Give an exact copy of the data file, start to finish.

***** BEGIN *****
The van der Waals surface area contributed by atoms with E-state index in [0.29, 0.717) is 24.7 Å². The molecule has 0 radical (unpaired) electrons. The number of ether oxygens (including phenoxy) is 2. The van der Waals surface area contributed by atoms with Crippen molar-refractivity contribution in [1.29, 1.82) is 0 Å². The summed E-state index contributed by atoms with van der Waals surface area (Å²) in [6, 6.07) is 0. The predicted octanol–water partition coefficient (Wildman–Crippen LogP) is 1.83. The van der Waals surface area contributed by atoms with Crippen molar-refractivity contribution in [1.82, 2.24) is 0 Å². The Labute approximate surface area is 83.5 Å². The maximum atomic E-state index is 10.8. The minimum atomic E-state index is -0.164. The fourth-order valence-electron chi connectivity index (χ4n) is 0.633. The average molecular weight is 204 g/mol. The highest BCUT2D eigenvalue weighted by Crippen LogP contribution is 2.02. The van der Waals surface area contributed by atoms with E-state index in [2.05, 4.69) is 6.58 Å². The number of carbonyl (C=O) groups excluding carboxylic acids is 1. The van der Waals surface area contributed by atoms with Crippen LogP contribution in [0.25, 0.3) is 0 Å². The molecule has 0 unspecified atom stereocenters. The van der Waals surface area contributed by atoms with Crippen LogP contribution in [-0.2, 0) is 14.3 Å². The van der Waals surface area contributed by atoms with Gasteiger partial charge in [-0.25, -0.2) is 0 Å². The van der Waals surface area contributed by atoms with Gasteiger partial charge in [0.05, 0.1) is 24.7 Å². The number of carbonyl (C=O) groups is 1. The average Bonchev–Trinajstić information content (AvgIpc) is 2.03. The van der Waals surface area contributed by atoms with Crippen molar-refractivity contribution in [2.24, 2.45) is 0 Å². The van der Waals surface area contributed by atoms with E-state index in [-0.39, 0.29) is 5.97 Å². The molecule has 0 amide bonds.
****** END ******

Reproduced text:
The van der Waals surface area contributed by atoms with E-state index in [0.29, 0.717) is 24.7 Å². The molecule has 0 radical (unpaired) electrons. The number of ether oxygens (including phenoxy) is 2. The van der Waals surface area contributed by atoms with Crippen molar-refractivity contribution in [1.29, 1.82) is 0 Å². The summed E-state index contributed by atoms with van der Waals surface area (Å²) in [6, 6.07) is 0. The predicted octanol–water partition coefficient (Wildman–Crippen LogP) is 1.83. The van der Waals surface area contributed by atoms with Crippen molar-refractivity contribution in [1.82, 2.24) is 0 Å². The Labute approximate surface area is 83.5 Å². The maximum atomic E-state index is 10.8. The minimum atomic E-state index is -0.164. The fourth-order valence-electron chi connectivity index (χ4n) is 0.633. The average molecular weight is 204 g/mol. The highest BCUT2D eigenvalue weighted by Crippen LogP contribution is 2.02. The van der Waals surface area contributed by atoms with E-state index in [2.05, 4.69) is 6.58 Å². The number of carbonyl (C=O) groups excluding carboxylic acids is 1. The van der Waals surface area contributed by atoms with Crippen LogP contribution in [0.25, 0.3) is 0 Å². The molecule has 0 unspecified atom stereocenters. The van der Waals surface area contributed by atoms with Crippen LogP contribution in [-0.2, 0) is 14.3 Å². The van der Waals surface area contributed by atoms with Gasteiger partial charge in [-0.25, -0.2) is 0 Å². The van der Waals surface area contributed by atoms with Gasteiger partial charge in [0.05, 0.1) is 24.7 Å². The number of carbonyl (C=O) groups is 1. The average Bonchev–Trinajstić information content (AvgIpc) is 2.03. The van der Waals surface area contributed by atoms with Crippen molar-refractivity contribution in [2.24, 2.45) is 0 Å². The van der Waals surface area contributed by atoms with E-state index in [-0.39, 0.29) is 5.97 Å². The molecule has 0 amide bonds.